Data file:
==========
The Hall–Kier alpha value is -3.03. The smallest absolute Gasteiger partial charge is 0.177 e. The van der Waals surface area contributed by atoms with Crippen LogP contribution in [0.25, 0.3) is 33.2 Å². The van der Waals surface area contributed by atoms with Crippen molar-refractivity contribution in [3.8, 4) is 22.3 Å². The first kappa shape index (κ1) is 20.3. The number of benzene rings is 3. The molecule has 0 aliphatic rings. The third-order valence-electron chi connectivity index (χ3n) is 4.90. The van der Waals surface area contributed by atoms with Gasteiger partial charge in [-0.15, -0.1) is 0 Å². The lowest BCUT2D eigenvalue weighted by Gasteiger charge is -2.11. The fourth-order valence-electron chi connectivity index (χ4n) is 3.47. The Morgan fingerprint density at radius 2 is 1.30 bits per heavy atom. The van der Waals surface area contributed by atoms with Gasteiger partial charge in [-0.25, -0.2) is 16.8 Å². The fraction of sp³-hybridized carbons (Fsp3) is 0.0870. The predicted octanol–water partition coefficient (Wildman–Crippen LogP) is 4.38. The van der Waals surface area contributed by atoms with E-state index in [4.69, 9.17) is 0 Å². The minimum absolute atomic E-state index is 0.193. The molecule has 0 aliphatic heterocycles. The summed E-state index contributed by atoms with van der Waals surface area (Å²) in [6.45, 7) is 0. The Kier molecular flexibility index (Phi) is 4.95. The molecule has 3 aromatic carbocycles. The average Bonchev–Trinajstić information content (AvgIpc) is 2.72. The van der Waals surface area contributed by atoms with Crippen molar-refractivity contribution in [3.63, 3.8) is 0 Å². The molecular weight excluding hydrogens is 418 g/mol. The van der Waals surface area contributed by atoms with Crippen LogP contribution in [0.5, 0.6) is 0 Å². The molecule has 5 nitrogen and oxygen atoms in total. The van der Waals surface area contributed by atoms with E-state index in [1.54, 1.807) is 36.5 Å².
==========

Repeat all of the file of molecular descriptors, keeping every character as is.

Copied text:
The Hall–Kier alpha value is -3.03. The smallest absolute Gasteiger partial charge is 0.177 e. The van der Waals surface area contributed by atoms with Crippen LogP contribution in [0.25, 0.3) is 33.2 Å². The van der Waals surface area contributed by atoms with Crippen molar-refractivity contribution in [3.8, 4) is 22.3 Å². The first kappa shape index (κ1) is 20.3. The number of benzene rings is 3. The molecule has 0 aliphatic rings. The third-order valence-electron chi connectivity index (χ3n) is 4.90. The van der Waals surface area contributed by atoms with Gasteiger partial charge in [-0.15, -0.1) is 0 Å². The lowest BCUT2D eigenvalue weighted by Gasteiger charge is -2.11. The fourth-order valence-electron chi connectivity index (χ4n) is 3.47. The Morgan fingerprint density at radius 2 is 1.30 bits per heavy atom. The van der Waals surface area contributed by atoms with Gasteiger partial charge in [-0.25, -0.2) is 16.8 Å². The fraction of sp³-hybridized carbons (Fsp3) is 0.0870. The predicted octanol–water partition coefficient (Wildman–Crippen LogP) is 4.38. The van der Waals surface area contributed by atoms with E-state index in [4.69, 9.17) is 0 Å². The minimum absolute atomic E-state index is 0.193. The molecule has 0 aliphatic heterocycles. The summed E-state index contributed by atoms with van der Waals surface area (Å²) in [6.45, 7) is 0. The Kier molecular flexibility index (Phi) is 4.95. The molecule has 3 aromatic carbocycles. The average Bonchev–Trinajstić information content (AvgIpc) is 2.72. The van der Waals surface area contributed by atoms with Crippen molar-refractivity contribution in [3.63, 3.8) is 0 Å². The molecular weight excluding hydrogens is 418 g/mol. The van der Waals surface area contributed by atoms with Crippen LogP contribution in [0.5, 0.6) is 0 Å². The molecule has 5 nitrogen and oxygen atoms in total. The van der Waals surface area contributed by atoms with E-state index in [1.54, 1.807) is 36.5 Å².